Improve Your Ability To Sit To The Trot (Part 2)

Now that you understand the importance of supple hips from part one lets take a look at our pelvis. This is the central hub that your spine connects to and at the base it has your hip sockets where the femur (thigh bones) connect via a ball and socket joint.

Our shoulders and hips are both ball and socket joints and while the shoulder has more range of motion than our hips,  this range of motion can vary greatly depending on the person. Now our hips don’t need to have as much range of motion as our shoulders by any means, but they need to be open enough to allow the femur to move forward and back within the hip socket and not pull the pelvis with it.

Now in order for the pelvis to not be pulled with the momentum of the horse and the pulsing action of the hip, this requires stabilization of the lower back to keep the pelvis still and proper position of the thigh bone within the saddle.  When a rider has tight, rigid hips the movement of the horse is taken through the lower back instead of the hips. This causes the rest of the body to become rigid and bounce and can cause the pressure to be felt through the lower back.

In order to prevent this rigid response and allow the rider to absorb the horses moving efficiently we must learn to stabilize the lower back with our core abdominals starting with your transverse abdominus. This then creates the correct bio mechanical position through an upright pelvis and torso which can then absorb the horses movement correctly and safely.

When you brace your abdominals correctly with your neutral spine and you have flexibility in your hips, your hips joints are then able to be the shock absorbers for the horses movement. Then when you work on making sure your hamstrings are equally strong on both sides and balanced in relation with your quadriceps, the muscles are then able to help with the position of the thighs and the movement of the hips.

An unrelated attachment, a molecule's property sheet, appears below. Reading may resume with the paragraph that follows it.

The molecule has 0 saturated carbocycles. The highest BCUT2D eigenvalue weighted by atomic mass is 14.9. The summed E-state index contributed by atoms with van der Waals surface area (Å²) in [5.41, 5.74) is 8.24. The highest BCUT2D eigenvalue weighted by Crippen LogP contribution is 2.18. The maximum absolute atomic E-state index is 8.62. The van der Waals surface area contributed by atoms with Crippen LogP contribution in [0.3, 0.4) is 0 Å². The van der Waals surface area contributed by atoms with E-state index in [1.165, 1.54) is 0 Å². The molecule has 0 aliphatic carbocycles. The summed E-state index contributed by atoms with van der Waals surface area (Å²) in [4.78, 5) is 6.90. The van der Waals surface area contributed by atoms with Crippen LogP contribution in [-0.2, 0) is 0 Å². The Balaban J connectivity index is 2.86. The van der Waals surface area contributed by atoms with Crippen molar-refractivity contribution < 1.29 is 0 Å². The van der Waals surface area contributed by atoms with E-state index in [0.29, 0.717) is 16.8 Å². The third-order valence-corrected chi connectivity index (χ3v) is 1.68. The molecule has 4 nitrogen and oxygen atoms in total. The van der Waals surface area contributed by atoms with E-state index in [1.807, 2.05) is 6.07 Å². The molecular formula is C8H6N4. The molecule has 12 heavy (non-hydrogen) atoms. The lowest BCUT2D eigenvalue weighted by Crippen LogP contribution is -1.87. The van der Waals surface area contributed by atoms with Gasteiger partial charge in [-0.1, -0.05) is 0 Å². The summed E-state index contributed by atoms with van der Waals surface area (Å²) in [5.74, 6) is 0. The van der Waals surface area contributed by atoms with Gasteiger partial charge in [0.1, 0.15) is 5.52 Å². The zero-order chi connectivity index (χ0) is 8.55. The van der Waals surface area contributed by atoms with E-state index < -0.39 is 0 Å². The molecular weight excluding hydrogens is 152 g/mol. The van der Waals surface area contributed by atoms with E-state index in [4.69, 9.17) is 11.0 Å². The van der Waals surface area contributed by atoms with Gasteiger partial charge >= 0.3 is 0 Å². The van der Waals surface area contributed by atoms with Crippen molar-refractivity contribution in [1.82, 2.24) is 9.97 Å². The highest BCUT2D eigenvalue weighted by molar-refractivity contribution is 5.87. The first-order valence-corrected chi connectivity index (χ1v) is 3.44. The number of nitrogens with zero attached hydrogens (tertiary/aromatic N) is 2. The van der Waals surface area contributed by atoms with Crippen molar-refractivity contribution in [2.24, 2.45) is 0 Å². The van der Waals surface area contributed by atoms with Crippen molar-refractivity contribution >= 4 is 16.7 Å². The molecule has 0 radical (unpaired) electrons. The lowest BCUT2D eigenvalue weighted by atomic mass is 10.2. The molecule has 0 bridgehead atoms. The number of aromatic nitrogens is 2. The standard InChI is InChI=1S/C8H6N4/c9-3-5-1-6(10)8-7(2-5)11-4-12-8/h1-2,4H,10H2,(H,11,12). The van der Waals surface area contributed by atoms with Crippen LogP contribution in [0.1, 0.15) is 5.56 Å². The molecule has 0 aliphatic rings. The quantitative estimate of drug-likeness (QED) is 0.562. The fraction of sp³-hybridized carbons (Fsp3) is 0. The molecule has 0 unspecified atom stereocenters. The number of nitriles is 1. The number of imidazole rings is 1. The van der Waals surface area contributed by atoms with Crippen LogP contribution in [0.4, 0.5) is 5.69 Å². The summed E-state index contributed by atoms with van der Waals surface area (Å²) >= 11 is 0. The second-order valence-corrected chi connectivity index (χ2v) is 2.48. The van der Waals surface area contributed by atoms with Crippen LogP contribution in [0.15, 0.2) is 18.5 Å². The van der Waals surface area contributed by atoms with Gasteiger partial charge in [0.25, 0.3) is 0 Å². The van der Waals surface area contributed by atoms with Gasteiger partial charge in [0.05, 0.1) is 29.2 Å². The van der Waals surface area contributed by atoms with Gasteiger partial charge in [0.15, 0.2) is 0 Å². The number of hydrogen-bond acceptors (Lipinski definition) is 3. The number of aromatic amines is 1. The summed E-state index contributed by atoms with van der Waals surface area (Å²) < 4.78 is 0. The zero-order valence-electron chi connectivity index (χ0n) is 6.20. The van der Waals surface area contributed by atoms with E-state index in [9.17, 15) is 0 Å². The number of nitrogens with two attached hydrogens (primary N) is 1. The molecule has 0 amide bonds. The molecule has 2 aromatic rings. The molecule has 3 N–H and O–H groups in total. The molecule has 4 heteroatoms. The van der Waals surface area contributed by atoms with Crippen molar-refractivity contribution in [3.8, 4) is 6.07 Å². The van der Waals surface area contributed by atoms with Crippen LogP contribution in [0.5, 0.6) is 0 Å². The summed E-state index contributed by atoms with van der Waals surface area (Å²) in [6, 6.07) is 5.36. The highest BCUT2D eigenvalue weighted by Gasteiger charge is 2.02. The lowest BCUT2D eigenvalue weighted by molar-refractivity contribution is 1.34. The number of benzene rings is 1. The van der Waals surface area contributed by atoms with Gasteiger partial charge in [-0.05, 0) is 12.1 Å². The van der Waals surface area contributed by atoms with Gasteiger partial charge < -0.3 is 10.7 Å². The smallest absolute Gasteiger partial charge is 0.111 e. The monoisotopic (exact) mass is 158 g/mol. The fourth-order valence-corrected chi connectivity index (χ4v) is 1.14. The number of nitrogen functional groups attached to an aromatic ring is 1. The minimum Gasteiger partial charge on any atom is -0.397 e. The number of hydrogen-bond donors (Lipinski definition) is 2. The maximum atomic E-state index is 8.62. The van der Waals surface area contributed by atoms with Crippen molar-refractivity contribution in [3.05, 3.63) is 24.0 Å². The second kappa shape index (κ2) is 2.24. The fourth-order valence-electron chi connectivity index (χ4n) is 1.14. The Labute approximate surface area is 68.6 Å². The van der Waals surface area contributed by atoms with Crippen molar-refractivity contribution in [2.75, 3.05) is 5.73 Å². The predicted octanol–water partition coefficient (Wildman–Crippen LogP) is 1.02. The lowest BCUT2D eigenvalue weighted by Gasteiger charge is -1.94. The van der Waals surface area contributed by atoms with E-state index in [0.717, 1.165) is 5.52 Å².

It is very common for us to have one side stronger than the other and to have tight hips joints via the shortening off our hip flexors. This is easy to understand with all the sitting that many of us experience in our day to day lives. These tight flexors affect the position of the femur and can pull it forward, so the key is to not just look at the stretches you can to, but equally look at how you are spending your day. Can you stand more? Can you move more off your horse? Combine that with corrective stretching and rider specific exercises to improve those imbalances and you have yourself a great path to improving your sitting trot.

In our Dressage Rider Training program to help you improve your hip mobility and help with creating an independent seat, we include everything from core workouts, hip mobilizing routines, through to mobility and rider specific strength routines. Teaching you how to improve your sitting trot by giving you workouts you can follow along side me and step by step advice on how to stretch and what to work on.  You get given all the tools and education to rebalance and create good rider fitness and strength all in the comfort of your own living room. Learn more about the program here.

 

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